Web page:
If you only have one bathroom, then everyone will have to share. But if you have more than one, designate one for contractors, and then the others for your children. While it sounds like a small change, it can make a major difference. Kids won’t get in contractors’ way, and vice versa.
Befriend The Workers
Most contractors will work quietly in your home without actively seeking conversation. However, that’s usually company policy. Deep down, they would love a chat.
Maintaining an open dialogue with painters and decorators, HVAC professionals, and insulation installers can help kids feel more relaxed. It creates a friendlier environment and makes it easier for everyone to get along. Over time, kids will start to feel more relaxed with people moving in and out of the home, and they may become less shy.
Go To The Library
Being in the house all day while noisy renovation work is ongoing is stressful. Therefore, many parents take a trip to the library to enjoy more quality time.
Don’t Infect Your Children With Your Emotions
For parents, renovations can be emotionally challenging. When you have to make dozens of decisions every day, it takes a toll on your wellbeing. If you allow your kids to see this, it will affect them too, making them feel the same angst as you.
To avoid this, vent your frustrations elsewhere. Leave your partner in charge of the kids for the evening and go out with friends. Tell them what’s going on in your life and how it is affecting you emotionally.
As a last resort, vent to your partner. But only do this if you are sure that they can cope with it and that it won’t start an argument.
Prepare Meals In Advance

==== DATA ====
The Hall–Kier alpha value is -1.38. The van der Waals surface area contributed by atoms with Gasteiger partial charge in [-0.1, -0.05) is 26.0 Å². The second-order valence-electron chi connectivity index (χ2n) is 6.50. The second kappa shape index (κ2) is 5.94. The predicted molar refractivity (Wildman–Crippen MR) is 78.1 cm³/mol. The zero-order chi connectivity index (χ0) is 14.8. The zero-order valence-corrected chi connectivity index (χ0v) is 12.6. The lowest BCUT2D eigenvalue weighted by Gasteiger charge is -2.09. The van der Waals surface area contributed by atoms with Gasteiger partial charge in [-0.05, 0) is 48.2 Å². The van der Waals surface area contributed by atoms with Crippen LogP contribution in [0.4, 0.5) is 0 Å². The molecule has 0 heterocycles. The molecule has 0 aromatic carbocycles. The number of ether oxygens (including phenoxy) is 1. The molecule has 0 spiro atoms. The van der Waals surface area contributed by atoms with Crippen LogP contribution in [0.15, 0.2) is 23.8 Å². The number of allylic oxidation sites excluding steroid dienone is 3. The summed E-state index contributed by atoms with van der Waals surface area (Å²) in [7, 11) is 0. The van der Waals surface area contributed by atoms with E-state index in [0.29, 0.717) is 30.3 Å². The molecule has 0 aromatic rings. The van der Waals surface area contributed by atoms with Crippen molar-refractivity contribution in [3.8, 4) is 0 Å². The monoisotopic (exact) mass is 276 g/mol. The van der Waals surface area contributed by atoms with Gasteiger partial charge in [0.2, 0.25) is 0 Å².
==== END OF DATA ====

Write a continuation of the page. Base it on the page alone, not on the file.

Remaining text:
When workers are ripping out kitchen units and installing new ranges, cooking is virtually impossible. Therefore, you’ll need to prepare meals in advance, unless you want to foot some large takeout bills.
Before work gets underway, buy some Tupperware containers and then spend a full weekend cooking various meals. Then, once prepared, place the containers in the freezer, ready to microwave when you need them.
Another option is to set up a temporary kitchen somewhere else in the house. All you need for this is a microwave, electric hob, rice cooker, and kettle. This way, you don’t need to rely on rerouting any gas piping.
Take A Vacation
Living through a renovation isn’t easy because it disrupts regular family life. Depending on the work being done, you might not even have electricity for long stretches of time.
To avoid all this, you could take the opportunity to go on vacation. Go and enjoy yourself while the work is being done, and then return to a brand new home.
Accept That It Will Never All Be Done
Lastly, home renovations are rarely the final chapter in the story. There will always be more work that you need to do on your property. That’s just how homeownership works.
The trick here is to get your kids to accept it as a fact of life. They need to get used to people coming to the house to fix things or build extras.